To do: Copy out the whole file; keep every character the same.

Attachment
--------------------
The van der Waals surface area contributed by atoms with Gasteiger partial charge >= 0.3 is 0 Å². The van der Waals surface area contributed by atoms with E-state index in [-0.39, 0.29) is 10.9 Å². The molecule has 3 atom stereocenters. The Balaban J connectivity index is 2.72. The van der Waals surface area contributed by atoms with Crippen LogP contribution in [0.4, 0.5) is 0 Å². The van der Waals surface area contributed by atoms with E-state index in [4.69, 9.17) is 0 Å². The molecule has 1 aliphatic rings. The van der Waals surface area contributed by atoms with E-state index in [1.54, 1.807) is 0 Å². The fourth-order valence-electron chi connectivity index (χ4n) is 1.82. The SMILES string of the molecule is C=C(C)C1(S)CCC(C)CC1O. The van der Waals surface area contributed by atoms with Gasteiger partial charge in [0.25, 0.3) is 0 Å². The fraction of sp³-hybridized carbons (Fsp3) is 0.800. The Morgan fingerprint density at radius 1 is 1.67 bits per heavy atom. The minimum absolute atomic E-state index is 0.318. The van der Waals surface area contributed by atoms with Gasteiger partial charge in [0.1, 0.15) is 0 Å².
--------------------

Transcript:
The van der Waals surface area contributed by atoms with Gasteiger partial charge >= 0.3 is 0 Å². The van der Waals surface area contributed by atoms with E-state index in [-0.39, 0.29) is 10.9 Å². The molecule has 3 atom stereocenters. The Balaban J connectivity index is 2.72. The van der Waals surface area contributed by atoms with Crippen LogP contribution in [0.4, 0.5) is 0 Å². The van der Waals surface area contributed by atoms with E-state index in [4.69, 9.17) is 0 Å². The molecule has 1 aliphatic rings. The van der Waals surface area contributed by atoms with E-state index in [1.54, 1.807) is 0 Å². The fourth-order valence-electron chi connectivity index (χ4n) is 1.82. The SMILES string of the molecule is C=C(C)C1(S)CCC(C)CC1O. The van der Waals surface area contributed by atoms with Gasteiger partial charge in [0.25, 0.3) is 0 Å². The fraction of sp³-hybridized carbons (Fsp3) is 0.800. The Morgan fingerprint density at radius 1 is 1.67 bits per heavy atom. The minimum absolute atomic E-state index is 0.318. The van der Waals surface area contributed by atoms with Gasteiger partial charge in [0.1, 0.15) is 0 Å².